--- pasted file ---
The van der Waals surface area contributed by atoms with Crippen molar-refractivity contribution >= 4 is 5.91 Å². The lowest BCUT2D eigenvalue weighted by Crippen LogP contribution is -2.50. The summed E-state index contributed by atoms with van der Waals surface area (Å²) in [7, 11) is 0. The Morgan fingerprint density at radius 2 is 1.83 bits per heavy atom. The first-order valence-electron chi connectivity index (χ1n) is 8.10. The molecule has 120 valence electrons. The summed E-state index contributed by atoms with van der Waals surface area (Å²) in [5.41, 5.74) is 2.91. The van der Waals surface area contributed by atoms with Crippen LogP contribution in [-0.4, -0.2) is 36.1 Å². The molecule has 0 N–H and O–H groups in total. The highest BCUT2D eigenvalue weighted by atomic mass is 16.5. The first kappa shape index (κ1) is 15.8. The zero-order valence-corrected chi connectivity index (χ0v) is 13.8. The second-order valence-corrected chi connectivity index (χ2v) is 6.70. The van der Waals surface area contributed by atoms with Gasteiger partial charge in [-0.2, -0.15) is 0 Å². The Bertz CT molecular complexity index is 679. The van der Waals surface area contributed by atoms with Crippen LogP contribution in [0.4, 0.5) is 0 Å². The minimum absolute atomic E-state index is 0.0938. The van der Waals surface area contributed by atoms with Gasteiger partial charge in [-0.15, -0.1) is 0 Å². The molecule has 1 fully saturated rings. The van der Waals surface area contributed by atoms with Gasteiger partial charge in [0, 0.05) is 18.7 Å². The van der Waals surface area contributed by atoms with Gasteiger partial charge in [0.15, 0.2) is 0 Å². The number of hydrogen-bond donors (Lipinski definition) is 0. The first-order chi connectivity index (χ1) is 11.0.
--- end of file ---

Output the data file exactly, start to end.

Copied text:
The van der Waals surface area contributed by atoms with Crippen molar-refractivity contribution >= 4 is 5.91 Å². The lowest BCUT2D eigenvalue weighted by Crippen LogP contribution is -2.50. The summed E-state index contributed by atoms with van der Waals surface area (Å²) in [7, 11) is 0. The Morgan fingerprint density at radius 2 is 1.83 bits per heavy atom. The first-order valence-electron chi connectivity index (χ1n) is 8.10. The molecule has 120 valence electrons. The summed E-state index contributed by atoms with van der Waals surface area (Å²) in [5.41, 5.74) is 2.91. The van der Waals surface area contributed by atoms with Crippen LogP contribution in [-0.4, -0.2) is 36.1 Å². The molecule has 0 N–H and O–H groups in total. The highest BCUT2D eigenvalue weighted by atomic mass is 16.5. The first kappa shape index (κ1) is 15.8. The zero-order valence-corrected chi connectivity index (χ0v) is 13.8. The second-order valence-corrected chi connectivity index (χ2v) is 6.70. The van der Waals surface area contributed by atoms with Gasteiger partial charge in [-0.2, -0.15) is 0 Å². The Bertz CT molecular complexity index is 679. The van der Waals surface area contributed by atoms with Crippen LogP contribution in [0.4, 0.5) is 0 Å². The minimum absolute atomic E-state index is 0.0938. The van der Waals surface area contributed by atoms with Gasteiger partial charge in [-0.15, -0.1) is 0 Å². The molecule has 1 fully saturated rings. The van der Waals surface area contributed by atoms with Gasteiger partial charge in [0, 0.05) is 18.7 Å². The van der Waals surface area contributed by atoms with Gasteiger partial charge in [0.15, 0.2) is 0 Å². The number of hydrogen-bond donors (Lipinski definition) is 0. The first-order chi connectivity index (χ1) is 11.0.